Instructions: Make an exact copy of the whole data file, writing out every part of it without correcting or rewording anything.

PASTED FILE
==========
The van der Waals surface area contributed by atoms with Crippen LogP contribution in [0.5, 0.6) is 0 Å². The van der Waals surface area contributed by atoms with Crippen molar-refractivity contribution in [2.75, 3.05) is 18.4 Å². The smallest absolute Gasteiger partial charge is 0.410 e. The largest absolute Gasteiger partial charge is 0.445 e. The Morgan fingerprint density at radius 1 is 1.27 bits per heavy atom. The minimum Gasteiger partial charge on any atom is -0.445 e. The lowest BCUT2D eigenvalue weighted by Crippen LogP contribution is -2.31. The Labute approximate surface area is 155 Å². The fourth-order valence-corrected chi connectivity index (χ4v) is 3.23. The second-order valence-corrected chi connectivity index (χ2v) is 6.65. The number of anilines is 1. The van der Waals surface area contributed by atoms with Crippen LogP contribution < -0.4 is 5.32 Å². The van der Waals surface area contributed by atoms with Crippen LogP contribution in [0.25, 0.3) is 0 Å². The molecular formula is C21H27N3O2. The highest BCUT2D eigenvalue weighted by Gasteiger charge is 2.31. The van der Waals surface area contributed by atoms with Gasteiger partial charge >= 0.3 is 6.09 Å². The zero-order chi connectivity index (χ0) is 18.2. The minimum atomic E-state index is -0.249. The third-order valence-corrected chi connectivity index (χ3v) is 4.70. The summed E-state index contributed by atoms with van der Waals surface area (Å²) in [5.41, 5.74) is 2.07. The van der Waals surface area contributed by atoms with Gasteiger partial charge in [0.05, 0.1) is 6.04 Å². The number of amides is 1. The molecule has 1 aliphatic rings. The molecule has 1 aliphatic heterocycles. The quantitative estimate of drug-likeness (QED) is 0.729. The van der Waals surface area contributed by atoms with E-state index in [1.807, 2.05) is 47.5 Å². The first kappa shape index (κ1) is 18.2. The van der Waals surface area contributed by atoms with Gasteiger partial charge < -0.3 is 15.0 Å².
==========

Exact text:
The van der Waals surface area contributed by atoms with Crippen LogP contribution in [0.5, 0.6) is 0 Å². The van der Waals surface area contributed by atoms with Crippen molar-refractivity contribution in [2.75, 3.05) is 18.4 Å². The smallest absolute Gasteiger partial charge is 0.410 e. The largest absolute Gasteiger partial charge is 0.445 e. The Morgan fingerprint density at radius 1 is 1.27 bits per heavy atom. The minimum Gasteiger partial charge on any atom is -0.445 e. The lowest BCUT2D eigenvalue weighted by Crippen LogP contribution is -2.31. The Labute approximate surface area is 155 Å². The fourth-order valence-corrected chi connectivity index (χ4v) is 3.23. The second-order valence-corrected chi connectivity index (χ2v) is 6.65. The number of anilines is 1. The van der Waals surface area contributed by atoms with Crippen LogP contribution < -0.4 is 5.32 Å². The van der Waals surface area contributed by atoms with Crippen LogP contribution in [0.25, 0.3) is 0 Å². The molecular formula is C21H27N3O2. The highest BCUT2D eigenvalue weighted by Gasteiger charge is 2.31. The van der Waals surface area contributed by atoms with Gasteiger partial charge >= 0.3 is 6.09 Å². The zero-order chi connectivity index (χ0) is 18.2. The minimum atomic E-state index is -0.249. The third-order valence-corrected chi connectivity index (χ3v) is 4.70. The summed E-state index contributed by atoms with van der Waals surface area (Å²) in [5.41, 5.74) is 2.07. The van der Waals surface area contributed by atoms with Gasteiger partial charge in [0.05, 0.1) is 6.04 Å². The number of amides is 1. The molecule has 1 aliphatic rings. The molecule has 1 aliphatic heterocycles. The quantitative estimate of drug-likeness (QED) is 0.729. The van der Waals surface area contributed by atoms with E-state index in [1.807, 2.05) is 47.5 Å². The first kappa shape index (κ1) is 18.2. The van der Waals surface area contributed by atoms with Gasteiger partial charge < -0.3 is 15.0 Å².